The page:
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The Week in 1 Minute: Divide and misrule? - March 17 – 23 on openDemocracy

The infinite capacity of current rulers of the world to divide and destroy is a theme which this week focuses on Crimea. oDR explores crime and politics in Crimea, thinks about an earlier, Balkan carve-up, stirs debate with a passionate denial by international lawyers that Crimea is another Kosovo, and ends by contemplating the partition of Ukraine, alongside a poignant reminder of how all this began from an American in Maidan.

23 March 2014

Elsewhere on oD, Paul Rogers compares Putin’s speech with that of George W. Bush post 9/11; Iannis Carras ponders the implications of the exit poll for a less than moral or competent Europe; and civilResistance authors urge the international community to respond to a fraudulent referendum.

In Syria too, a sham election will only divide the country further; while a moving openSecurity piece features those who risk their lives to chronicle the unending death and devastation and fear that the international media have lost interest.

Other examples of divide and misrule come from apartheid’s legacy of torture, a misleading enemy image of Scotland, an occupied Taiwanese parliament, protest against violence in Brazil, racism across Europe, populism in Europe, the plight of the LGBTQ homeless and much worse in India, two hundred years of schooling; and pre-election Turkey, where a cornered Erdoğan reckons he can do without his country’s twitterati, opposition is weak, debate futile, yet events in Diyarbakir remind us Turkey’s divisions may be more hopeful than he wants us to think.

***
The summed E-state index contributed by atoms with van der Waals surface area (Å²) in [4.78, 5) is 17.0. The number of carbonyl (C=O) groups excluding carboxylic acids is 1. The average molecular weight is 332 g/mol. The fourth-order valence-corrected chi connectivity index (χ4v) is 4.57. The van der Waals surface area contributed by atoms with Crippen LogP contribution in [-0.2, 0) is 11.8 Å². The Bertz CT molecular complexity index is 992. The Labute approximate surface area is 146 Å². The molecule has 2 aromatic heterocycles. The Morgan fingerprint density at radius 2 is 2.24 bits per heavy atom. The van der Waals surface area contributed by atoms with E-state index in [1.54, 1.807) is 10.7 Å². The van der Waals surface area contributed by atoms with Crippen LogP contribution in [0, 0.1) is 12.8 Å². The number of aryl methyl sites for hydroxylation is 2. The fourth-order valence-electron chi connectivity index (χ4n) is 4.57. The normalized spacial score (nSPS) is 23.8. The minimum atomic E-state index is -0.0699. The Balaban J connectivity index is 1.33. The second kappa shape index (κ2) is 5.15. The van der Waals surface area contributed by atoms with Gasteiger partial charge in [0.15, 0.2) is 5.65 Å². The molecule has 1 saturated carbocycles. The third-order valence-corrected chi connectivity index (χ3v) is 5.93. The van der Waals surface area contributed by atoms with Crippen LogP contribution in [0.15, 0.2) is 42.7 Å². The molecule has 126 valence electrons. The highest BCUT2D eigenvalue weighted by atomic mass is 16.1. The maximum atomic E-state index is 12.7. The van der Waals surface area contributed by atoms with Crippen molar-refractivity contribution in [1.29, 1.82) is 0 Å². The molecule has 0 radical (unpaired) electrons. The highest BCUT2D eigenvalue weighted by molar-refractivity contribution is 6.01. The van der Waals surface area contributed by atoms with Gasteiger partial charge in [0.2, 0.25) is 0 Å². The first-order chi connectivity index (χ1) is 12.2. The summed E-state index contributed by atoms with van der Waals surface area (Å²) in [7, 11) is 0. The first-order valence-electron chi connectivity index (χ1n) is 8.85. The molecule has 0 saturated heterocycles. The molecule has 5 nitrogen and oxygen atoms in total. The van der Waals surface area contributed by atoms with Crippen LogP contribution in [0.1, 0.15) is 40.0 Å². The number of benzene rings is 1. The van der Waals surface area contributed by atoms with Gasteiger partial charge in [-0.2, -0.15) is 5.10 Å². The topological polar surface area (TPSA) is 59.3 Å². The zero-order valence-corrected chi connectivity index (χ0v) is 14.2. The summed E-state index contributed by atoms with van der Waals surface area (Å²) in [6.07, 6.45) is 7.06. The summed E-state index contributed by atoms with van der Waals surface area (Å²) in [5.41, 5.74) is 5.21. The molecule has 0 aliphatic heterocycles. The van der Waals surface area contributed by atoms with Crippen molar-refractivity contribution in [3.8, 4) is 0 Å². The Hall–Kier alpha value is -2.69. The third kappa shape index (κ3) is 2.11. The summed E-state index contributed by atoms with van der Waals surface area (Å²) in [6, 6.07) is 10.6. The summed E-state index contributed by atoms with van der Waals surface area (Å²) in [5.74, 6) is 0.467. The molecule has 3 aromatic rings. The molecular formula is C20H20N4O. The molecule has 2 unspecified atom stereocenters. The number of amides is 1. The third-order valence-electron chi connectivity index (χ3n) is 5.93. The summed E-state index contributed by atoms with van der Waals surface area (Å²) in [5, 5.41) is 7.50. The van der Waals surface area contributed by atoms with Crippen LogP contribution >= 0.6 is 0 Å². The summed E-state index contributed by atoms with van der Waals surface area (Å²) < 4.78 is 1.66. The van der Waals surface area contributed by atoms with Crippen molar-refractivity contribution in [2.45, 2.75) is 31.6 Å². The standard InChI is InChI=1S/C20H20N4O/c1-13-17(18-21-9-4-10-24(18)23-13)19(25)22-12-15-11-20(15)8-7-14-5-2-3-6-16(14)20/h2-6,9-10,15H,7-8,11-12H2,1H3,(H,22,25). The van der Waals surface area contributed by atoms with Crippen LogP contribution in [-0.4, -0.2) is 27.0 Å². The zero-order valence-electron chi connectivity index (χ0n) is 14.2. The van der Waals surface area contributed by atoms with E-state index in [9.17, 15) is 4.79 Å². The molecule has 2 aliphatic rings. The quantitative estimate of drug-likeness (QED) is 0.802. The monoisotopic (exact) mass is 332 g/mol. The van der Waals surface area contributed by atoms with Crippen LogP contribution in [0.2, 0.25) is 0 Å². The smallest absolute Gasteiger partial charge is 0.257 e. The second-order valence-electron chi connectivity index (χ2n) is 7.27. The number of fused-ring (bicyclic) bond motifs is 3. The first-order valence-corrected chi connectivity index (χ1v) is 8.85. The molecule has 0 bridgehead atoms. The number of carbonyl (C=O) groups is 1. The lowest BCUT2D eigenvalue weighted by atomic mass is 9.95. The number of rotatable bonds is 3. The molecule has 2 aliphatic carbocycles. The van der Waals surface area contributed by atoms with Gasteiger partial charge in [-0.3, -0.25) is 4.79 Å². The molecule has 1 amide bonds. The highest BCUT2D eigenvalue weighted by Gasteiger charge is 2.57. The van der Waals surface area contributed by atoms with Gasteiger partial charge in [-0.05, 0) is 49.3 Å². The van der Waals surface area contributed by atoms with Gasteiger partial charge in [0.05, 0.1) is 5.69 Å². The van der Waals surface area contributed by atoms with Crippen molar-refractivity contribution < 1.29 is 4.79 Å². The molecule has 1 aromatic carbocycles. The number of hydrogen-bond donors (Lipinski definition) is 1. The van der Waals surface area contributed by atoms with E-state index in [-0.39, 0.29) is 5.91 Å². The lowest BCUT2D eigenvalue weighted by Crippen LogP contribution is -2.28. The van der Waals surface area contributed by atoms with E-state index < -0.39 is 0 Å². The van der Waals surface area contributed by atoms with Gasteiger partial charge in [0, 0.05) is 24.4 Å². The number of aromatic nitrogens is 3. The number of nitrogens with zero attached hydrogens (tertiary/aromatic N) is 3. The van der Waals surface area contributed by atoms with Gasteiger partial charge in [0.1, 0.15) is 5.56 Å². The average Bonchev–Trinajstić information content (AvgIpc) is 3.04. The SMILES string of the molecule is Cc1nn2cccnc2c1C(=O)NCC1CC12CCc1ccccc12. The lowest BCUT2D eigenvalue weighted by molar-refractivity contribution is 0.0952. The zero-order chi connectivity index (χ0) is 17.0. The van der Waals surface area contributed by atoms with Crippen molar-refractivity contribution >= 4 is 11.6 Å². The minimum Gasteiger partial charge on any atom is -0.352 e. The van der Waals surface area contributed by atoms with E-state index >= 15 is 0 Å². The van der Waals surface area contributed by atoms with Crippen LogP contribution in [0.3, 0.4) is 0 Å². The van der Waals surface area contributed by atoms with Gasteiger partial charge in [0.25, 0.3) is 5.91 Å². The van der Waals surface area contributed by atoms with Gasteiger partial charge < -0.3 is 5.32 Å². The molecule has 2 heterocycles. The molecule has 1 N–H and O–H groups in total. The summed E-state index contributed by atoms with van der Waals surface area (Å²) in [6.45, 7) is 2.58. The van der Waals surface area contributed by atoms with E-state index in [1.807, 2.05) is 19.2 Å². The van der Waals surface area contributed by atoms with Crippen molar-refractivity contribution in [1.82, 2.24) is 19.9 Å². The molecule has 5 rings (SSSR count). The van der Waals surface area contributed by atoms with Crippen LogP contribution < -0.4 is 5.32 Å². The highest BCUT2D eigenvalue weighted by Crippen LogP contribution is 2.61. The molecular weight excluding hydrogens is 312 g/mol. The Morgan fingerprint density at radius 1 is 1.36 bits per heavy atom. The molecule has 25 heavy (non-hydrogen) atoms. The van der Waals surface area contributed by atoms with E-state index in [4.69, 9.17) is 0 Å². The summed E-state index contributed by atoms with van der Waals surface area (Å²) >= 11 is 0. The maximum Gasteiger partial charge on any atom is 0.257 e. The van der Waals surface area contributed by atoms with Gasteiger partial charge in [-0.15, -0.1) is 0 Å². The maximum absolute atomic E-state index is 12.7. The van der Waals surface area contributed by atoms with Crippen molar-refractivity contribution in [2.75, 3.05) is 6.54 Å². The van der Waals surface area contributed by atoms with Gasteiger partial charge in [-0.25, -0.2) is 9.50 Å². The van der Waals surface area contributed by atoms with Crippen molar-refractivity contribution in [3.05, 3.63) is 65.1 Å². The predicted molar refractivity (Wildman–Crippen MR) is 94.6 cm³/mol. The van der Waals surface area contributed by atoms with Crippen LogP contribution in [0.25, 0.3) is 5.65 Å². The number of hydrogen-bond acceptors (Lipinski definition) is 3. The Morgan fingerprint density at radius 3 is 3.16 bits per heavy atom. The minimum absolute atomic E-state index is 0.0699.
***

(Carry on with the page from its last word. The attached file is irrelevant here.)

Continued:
By way of antidote, openDemocracy and Politics in Spires (hosted by the universities of Oxford and Cambridge) publish the (free!) e-book Democratic Wealth on building an economy that serves the common good. This collection of essays from around the globe explores a renewed interest in the republican tradition: here, we offer the afterword.

Transformation also wants to reverse the power dynamics of philanthropy, and bring back the transformative potential of storytelling. 50.50 is at an urgent meeting of the UN’s Commission on the Status of Women, striving to put unpaid care on the post-2015 agenda.

They also ponder what twenty years of democratic South Africa has done for women; define a new term, citizenship deprivation; and take a close look at the murder of Loretta Saunders, who researched missing and murdered Aboriginal women in Canada, to expose structural violence against women.

Meanwhile we ask whether we are machines; if FIFA will act on Qatar or Palestine; defend our authors and ourselves against the charge of being ‘scabs’, and mourn the passing of Tony Benn.


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Emily Bell Leonard Tow Professor of Journalism and director, Tow Center for Digital Journalism, Columbia Journalism School

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